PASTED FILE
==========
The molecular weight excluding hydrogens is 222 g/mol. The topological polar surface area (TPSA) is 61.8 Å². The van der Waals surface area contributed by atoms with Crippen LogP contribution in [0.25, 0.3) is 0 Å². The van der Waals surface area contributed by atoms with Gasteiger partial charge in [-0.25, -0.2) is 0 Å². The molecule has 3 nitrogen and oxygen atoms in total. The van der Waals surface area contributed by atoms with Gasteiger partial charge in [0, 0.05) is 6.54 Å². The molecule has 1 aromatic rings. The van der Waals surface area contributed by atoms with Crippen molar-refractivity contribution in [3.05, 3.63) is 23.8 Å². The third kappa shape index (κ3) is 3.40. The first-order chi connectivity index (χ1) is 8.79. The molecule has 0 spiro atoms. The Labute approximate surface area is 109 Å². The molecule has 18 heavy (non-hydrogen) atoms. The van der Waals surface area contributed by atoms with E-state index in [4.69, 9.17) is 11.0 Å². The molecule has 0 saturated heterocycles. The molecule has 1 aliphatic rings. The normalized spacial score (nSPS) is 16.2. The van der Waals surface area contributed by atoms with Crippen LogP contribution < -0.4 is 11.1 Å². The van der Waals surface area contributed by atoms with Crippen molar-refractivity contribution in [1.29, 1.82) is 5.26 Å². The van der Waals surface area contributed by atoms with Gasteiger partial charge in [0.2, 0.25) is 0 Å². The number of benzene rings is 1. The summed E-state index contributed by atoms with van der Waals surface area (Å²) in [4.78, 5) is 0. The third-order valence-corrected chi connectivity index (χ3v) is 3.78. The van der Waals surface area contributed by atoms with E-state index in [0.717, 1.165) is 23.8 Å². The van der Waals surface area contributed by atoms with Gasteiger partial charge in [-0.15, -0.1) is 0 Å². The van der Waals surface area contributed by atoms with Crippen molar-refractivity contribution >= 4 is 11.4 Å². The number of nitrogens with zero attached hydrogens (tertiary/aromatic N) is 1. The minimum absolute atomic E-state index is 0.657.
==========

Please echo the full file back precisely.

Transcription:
The molecular weight excluding hydrogens is 222 g/mol. The topological polar surface area (TPSA) is 61.8 Å². The van der Waals surface area contributed by atoms with Crippen LogP contribution in [0.25, 0.3) is 0 Å². The van der Waals surface area contributed by atoms with Gasteiger partial charge in [-0.25, -0.2) is 0 Å². The molecule has 3 nitrogen and oxygen atoms in total. The van der Waals surface area contributed by atoms with Gasteiger partial charge in [0, 0.05) is 6.54 Å². The molecule has 1 aromatic rings. The van der Waals surface area contributed by atoms with Crippen molar-refractivity contribution in [3.05, 3.63) is 23.8 Å². The third kappa shape index (κ3) is 3.40. The first-order chi connectivity index (χ1) is 8.79. The molecule has 0 spiro atoms. The Labute approximate surface area is 109 Å². The molecule has 18 heavy (non-hydrogen) atoms. The van der Waals surface area contributed by atoms with E-state index in [4.69, 9.17) is 11.0 Å². The molecule has 0 saturated heterocycles. The molecule has 1 aliphatic rings. The normalized spacial score (nSPS) is 16.2. The van der Waals surface area contributed by atoms with Crippen LogP contribution < -0.4 is 11.1 Å². The van der Waals surface area contributed by atoms with Crippen molar-refractivity contribution in [1.29, 1.82) is 5.26 Å². The van der Waals surface area contributed by atoms with Gasteiger partial charge in [0.2, 0.25) is 0 Å². The number of benzene rings is 1. The summed E-state index contributed by atoms with van der Waals surface area (Å²) in [4.78, 5) is 0. The third-order valence-corrected chi connectivity index (χ3v) is 3.78. The van der Waals surface area contributed by atoms with E-state index in [0.717, 1.165) is 23.8 Å². The van der Waals surface area contributed by atoms with Gasteiger partial charge in [-0.15, -0.1) is 0 Å². The van der Waals surface area contributed by atoms with Crippen molar-refractivity contribution >= 4 is 11.4 Å². The number of nitrogens with zero attached hydrogens (tertiary/aromatic N) is 1. The minimum absolute atomic E-state index is 0.657.